Life Lessons from The Lord of the Rings

100_1103Frodo: “I wish the ring had never come to me. I wish none of this had happened.”
Gandalf: “So do all who live to see such times. But that is not for them to decide. All we have to decide is what to do with the time that is given to us. There are other forces at work in this world, Frodo, besides the will of evil. Bilbo was meant to find the Ring. In which case, you were also meant to have it. And that is an encouraging thought.”

Why are The Lord of the Rings, so remembered? Why have they left such a lasting impact?

It is because The Lord of the Rings (and parts of The Hobbit) are more than just films that make us laugh at Hobbits having fireworks blow up in their faces, or dwarves tossing dishes around the room, they are more than just well-plotted storylines and well-defined characters—they are films which we can relate to, that hold life meanings that we can attach ourselves to.

How many times have we felt like Frodo? We are in the midst of such tragedy and struggle and wish that we can just put an end to it. But we can’t—all we can do is decide, “what to do with the time that is given to us.” We can decide to give up, or to keep fighting and make a difference. And perhaps we are struggling for a reason? Perhaps it is because something good will come from it. Or it will prepare us for even greater challenges?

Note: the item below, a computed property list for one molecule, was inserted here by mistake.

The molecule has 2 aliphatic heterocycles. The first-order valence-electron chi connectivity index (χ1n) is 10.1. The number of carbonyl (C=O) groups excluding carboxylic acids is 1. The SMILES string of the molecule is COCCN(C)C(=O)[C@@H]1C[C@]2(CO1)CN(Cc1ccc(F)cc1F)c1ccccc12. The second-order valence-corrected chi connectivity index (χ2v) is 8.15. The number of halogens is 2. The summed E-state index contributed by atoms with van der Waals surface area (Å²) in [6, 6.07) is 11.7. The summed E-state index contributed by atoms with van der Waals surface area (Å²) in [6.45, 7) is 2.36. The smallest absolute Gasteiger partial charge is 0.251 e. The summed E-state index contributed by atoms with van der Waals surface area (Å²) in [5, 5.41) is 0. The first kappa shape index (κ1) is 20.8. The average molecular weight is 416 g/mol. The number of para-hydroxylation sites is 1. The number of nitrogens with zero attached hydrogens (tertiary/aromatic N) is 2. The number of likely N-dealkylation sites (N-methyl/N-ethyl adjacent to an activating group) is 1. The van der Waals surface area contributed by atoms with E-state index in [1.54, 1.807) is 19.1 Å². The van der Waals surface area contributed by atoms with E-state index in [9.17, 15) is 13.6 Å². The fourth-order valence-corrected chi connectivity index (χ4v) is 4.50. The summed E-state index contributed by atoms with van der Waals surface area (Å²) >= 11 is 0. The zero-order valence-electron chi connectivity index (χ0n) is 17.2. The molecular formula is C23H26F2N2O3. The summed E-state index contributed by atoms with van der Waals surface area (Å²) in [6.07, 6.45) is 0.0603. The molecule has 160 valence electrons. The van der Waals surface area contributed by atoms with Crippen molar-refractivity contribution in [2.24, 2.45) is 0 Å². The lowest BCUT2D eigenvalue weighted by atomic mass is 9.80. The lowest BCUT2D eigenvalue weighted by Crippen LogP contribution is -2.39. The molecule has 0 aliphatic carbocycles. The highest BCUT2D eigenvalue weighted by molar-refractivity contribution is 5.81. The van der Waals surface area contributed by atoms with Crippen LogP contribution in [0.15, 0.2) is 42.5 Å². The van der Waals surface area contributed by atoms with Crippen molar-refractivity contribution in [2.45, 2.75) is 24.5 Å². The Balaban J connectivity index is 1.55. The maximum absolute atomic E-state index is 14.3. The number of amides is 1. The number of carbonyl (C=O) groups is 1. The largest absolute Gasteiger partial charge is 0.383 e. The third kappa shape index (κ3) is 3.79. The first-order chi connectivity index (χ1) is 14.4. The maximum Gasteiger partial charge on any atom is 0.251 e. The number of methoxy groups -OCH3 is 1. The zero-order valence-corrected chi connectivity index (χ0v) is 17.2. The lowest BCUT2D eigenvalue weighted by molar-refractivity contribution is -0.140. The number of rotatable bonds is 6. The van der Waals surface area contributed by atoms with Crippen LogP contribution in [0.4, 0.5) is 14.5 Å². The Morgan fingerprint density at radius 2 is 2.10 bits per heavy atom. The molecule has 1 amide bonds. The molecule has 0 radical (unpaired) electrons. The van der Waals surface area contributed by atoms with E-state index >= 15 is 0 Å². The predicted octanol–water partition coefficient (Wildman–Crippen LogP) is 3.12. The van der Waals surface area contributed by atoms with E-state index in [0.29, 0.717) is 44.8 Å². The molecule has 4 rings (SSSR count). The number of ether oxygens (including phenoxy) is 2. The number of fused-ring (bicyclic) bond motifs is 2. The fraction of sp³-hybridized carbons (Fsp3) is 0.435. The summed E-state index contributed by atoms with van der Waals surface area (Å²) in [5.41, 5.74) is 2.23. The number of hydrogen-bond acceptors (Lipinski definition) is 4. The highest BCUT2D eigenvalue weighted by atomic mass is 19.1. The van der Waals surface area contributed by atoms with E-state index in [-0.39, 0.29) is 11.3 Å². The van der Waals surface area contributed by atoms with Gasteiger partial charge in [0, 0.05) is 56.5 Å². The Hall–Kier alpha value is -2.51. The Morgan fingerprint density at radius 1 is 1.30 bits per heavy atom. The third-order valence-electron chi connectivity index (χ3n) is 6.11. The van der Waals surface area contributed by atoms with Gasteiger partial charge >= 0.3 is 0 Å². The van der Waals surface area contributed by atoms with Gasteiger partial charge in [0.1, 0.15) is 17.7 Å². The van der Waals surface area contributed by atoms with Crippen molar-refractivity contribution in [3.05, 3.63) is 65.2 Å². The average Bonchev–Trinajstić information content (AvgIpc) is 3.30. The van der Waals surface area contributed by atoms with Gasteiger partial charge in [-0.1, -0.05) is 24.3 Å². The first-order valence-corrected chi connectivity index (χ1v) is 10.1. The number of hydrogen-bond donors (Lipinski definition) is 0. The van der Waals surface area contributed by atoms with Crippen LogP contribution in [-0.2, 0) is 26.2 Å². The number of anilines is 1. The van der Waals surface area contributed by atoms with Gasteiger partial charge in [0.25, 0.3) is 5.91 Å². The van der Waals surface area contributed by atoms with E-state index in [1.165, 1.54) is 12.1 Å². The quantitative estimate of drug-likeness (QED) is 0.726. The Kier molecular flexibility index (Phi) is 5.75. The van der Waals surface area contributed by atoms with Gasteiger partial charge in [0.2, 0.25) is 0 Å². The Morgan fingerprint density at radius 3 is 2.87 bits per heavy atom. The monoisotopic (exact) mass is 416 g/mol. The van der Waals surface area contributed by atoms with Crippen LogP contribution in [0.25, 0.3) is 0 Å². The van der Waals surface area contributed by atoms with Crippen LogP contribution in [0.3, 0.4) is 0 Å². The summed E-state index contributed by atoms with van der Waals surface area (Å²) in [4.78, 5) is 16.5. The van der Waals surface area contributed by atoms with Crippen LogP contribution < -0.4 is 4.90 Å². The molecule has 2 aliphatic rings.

You don’t need to be a president or a king to make a difference in this world. So many times we look at the evil or misfortune around us and say to ourselves, “If only I had more power or money, then, I could make a difference.” But you don’t need it. Sometimes, small acts of kindness can make more of a difference than a large donation. It is the acts of ordinary people who will shape the morals of this world more than any government. Yes, governments can make laws, but it is the people who choose to obey them.

As Thorin Oakenshield told Biblo before his passing: “If more of us valued food and cheer and song above hoarded gold, it would be a merrier world.”

Sam is the friend that I strive to be. A friend who I would want to have.

What would it be like, to have a friend who was so loyal, that he would chase after you through a lake even though he can’t swim? A friend who would leave the comforts of his home to confront danger with you. A friend, who even though you betrayed him, he comes back and carries you up a mountain. That is the friend I want to be. . . . How much different would this world be, if we all had a Samwise in our lives? Or, if we were the Samwise, in someone else’s?

Theoden: “So much death. What can men do against such reckless hate?”
Aragorn: “Ride out with me. Ride out and meet them.”

Though we may be surrounded, though we may feel that life is bleak, we cannot allow ourselves to give up hope. We must fight! We must take our stand and ride out!

Life . . . this world is corrupt. But one day, it will be refined. Until then, we must fight! Fight, and to try to make this world a better place, as much as we can.

“There is some good in this world, and it is worth fighting for.”

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